September 13, 2019, 7:22 AM · On top of all the manual work I'd suggest just listening and dissecting recordings of players whose intonation you agree with. Listen to a phrase, stop and play it yourself, pay attention to each note. Find the same phrase against a different chord and compare etc etc. Lower the pitch of the recording and play in a flat key
September 13, 2019, 8:49 AM · Anita I think the main tip, which has been said often on this forum already, is to play your scales and arpeggio's supercritical, meaning that you stop immediately when a note is out of tune. Then focus on that part until you get it in tune. Then continue. Etc. Don't practice too slowly, as the fast habits have to be ingrained too. Practicing fast is only bad if you trash sloppily through your material. Practicing fast while still having high concentration and attention to detail, is, I think, essential and gives you things you will never achieve by practicing slowly. I think another tip is to continually pay attention to your tone too. At all times you must produce a clear and solid tone. That goes hand in hand with intonation. If you do two hours per day you can become a very good violinist I think. You use the Flesch scale system? That one has the most variation so enough material to be busy for two hours even in a single key. The Max Rostal edition of the Flesch scale system book also has an interesting introduction that gives many helpful suggestions on how to go about practicing scales systematically.
September 13, 2019, 9:53 AM · I don't do a supertonic with my scales. Gin and tonic works better.
September 13, 2019, 3:51 PM · Thanks for these additional tips! J I, it has never occurred to me to listen so specifically. Seems like it would be helpful. Important question: how does one lower the pitch of a recording??

Jean, yes! I am newly discovering the importance of practicing fast. I am also trying to pay attention to my tone - this as I am figuring out bit by bit how to use my bow. I am hoping the ability to focus on tone will come more and more. Just today, I was realizing that I am not so comfortable with string crossings...I lose a depth of contact... Yes, I am using Flesch, but to be honest, I have never really read the introduction or understood what makes his system different than other systems. I need to do that! Good reminder.

Paul, ahahaha. I like your style. I am sure a gin and tonic with scales this would make my intonation *seem* much better. :) :)

September 13, 2019, 10:16 PM · Anita, you can download Audacity and do it. Or use Garageband, put an effect(pitch adjuster) on the track which has the audio file.

September 14, 2019, 4:14 AM · @Paul Deck Good idea! I might try that. However, It very much depends on what level player you are: for beginners: definitely playing with an accompaniment (ask your teacher to accompany the scale) will help. For intermediate players: sing along in yoiur head and test frequently with open struings or double stops. Advanced players: test fingers with as many different double stops as you can find. You will discover that intonation depends very much which note you tune to: try playing B, first finger on A together with the open E string (perfect fourth). Now play that same B together with the open D string (Major 6th). How did you change the B to be in tune?
September 14, 2019, 1:57 PM · Very helpful, thank you!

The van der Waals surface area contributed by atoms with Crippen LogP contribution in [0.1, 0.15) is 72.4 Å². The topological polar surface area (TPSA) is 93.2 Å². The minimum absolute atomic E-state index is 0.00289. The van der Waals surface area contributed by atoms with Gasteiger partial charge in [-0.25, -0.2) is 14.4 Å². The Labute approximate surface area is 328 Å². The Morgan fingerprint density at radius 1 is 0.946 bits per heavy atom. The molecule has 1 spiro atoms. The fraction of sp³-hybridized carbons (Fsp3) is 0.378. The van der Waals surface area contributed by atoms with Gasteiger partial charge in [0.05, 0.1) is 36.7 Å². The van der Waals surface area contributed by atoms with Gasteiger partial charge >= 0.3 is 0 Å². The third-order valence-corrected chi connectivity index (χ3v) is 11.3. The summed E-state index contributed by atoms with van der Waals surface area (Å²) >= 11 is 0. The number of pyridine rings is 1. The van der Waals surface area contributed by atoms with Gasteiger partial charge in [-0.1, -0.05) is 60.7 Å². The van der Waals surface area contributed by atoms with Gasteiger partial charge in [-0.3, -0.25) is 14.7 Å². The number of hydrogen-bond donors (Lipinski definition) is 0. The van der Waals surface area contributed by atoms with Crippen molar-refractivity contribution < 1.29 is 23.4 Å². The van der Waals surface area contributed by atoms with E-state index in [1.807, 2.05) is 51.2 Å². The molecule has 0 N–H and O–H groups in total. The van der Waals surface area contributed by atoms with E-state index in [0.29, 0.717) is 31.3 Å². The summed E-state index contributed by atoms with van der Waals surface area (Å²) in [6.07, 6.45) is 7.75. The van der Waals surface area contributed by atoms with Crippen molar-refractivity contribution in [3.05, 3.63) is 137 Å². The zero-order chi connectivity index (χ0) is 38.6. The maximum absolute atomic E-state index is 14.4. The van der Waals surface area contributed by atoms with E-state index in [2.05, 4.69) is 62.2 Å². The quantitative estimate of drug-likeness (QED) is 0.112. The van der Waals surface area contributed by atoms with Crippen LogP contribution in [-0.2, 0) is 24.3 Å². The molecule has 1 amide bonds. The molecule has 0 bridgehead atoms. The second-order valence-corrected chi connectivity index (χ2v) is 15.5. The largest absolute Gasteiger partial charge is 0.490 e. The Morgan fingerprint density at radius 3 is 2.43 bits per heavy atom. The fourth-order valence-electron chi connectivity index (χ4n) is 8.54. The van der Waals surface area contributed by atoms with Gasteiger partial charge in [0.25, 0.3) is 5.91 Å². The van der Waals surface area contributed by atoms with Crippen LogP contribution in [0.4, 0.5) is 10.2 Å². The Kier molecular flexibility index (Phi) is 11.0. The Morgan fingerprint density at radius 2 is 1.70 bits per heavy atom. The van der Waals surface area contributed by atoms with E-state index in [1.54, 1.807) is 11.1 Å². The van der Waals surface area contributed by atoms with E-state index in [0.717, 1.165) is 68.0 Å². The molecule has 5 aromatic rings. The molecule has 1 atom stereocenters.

I’m wondering if there are any thoughts about this observation: when I listen to professional players, there seems to be a core to their intonation that is very stable, whole, round. When I listen to recordings of amateurs (myself included here), this core is most often missing, even when the intonation can hardly be faulted. But something isn’t quite there.

Thoughts on this? What makes the difference in being able to access this very core of a tone?

September 14, 2019, 6:40 PM · Hi Anita,
That is due to the pro-level intonation being (hopefully) centred. When the relationship between the pitches is always correct, we start to get a sense of a key, as opposed to individual notes.
One thing that is key to developing this is understanding the difference between vertical intonation (what you hear when you play your scale against a drone, for example) and horizontal, melodic intonation. Although the difference is minute, it is enough that it makes something sound out of tune. When you're practicing melodic intonation, you can only vertically compare notes that form a perfect interval with your reference tone. Make sure to take a look at Kurt Sassmanhaus' videos on intonation. Those were a game-changer for me.
Edited: September 14, 2019, 8:23 PM · I like to sing WHILE I play the violin. Like, I'll sing one of the notes of the arpeggio and play over it. Like my own drone.

Plus, it's great fun to play a trio like this---two lines on the violin and one with your voice. Although anyone living with you might just try to check you in to the looney bin.

This discussion has been archived and is no longer accepting responses.

Facebook Twitter YouTube Instagram Email

Violinist.com is made possible by...

Shar Music
Shar Music

Yamaha Violin Finder
Yamaha Violin Finder

Corilon Violins
Corilon Violins

Leila Josefowicz and the Los Angeles Philharmonic
Leila Josefowicz and the Los Angeles Philharmonic

Shanghai Isaac Stern International Violin Competition
Shanghai Isaac Stern International Violin Competition

Pirastro Strings
Pirastro Strings

Dimitri Musafia, Master Maker of Violin and Viola Cases
Dimitri Musafia, Master Maker of Violin and Viola Cases

Bay Fine Strings Violin Shop

Bobelock Cases

Fiddlerman.com

Fiddlershop

Los Angeles Violin Shop

Nazareth Gevorkian Violins

Potter Violins

Pro-Am Strings

Violin Lab

Wangbow Violin Bow Workshop

Laurie's Books

Discover the best of Violinist.com in these collections of editor Laurie Niles' exclusive interviews.

Violinist.com Interviews Volume 1
Violinist.com Interviews Volume 1, with introduction by Hilary Hahn

Violinist.com Interviews Volume 2
Violinist.com Interviews Volume 2, with introduction by Rachel Barton Pine

Subscribe